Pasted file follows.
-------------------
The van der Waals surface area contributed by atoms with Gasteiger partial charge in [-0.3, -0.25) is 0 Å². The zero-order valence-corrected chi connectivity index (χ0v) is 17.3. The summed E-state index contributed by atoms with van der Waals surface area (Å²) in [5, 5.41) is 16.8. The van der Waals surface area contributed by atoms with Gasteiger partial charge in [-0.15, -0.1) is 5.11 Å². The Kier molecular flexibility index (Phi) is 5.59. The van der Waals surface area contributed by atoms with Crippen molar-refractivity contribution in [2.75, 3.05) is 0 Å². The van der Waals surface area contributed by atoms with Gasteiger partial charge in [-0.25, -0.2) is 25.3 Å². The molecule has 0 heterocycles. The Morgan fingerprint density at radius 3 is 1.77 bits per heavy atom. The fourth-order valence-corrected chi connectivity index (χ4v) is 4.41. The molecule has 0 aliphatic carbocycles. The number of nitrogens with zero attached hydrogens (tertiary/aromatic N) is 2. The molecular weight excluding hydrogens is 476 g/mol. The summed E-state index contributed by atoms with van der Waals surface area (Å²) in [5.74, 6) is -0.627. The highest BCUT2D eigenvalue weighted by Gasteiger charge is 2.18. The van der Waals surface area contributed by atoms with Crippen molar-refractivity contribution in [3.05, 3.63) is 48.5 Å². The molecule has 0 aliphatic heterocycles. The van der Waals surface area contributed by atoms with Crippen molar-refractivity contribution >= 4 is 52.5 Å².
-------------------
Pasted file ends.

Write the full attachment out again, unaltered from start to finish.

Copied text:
The van der Waals surface area contributed by atoms with Gasteiger partial charge in [-0.3, -0.25) is 0 Å². The zero-order valence-corrected chi connectivity index (χ0v) is 17.3. The summed E-state index contributed by atoms with van der Waals surface area (Å²) in [5, 5.41) is 16.8. The van der Waals surface area contributed by atoms with Gasteiger partial charge in [-0.15, -0.1) is 5.11 Å². The Kier molecular flexibility index (Phi) is 5.59. The van der Waals surface area contributed by atoms with Crippen molar-refractivity contribution in [2.75, 3.05) is 0 Å². The van der Waals surface area contributed by atoms with Gasteiger partial charge in [-0.25, -0.2) is 25.3 Å². The molecule has 0 heterocycles. The Morgan fingerprint density at radius 3 is 1.77 bits per heavy atom. The fourth-order valence-corrected chi connectivity index (χ4v) is 4.41. The molecule has 0 aliphatic carbocycles. The number of nitrogens with zero attached hydrogens (tertiary/aromatic N) is 2. The molecular weight excluding hydrogens is 476 g/mol. The summed E-state index contributed by atoms with van der Waals surface area (Å²) in [5.74, 6) is -0.627. The highest BCUT2D eigenvalue weighted by Gasteiger charge is 2.18. The van der Waals surface area contributed by atoms with Crippen molar-refractivity contribution in [3.05, 3.63) is 48.5 Å². The molecule has 0 aliphatic heterocycles. The van der Waals surface area contributed by atoms with Crippen molar-refractivity contribution >= 4 is 52.5 Å².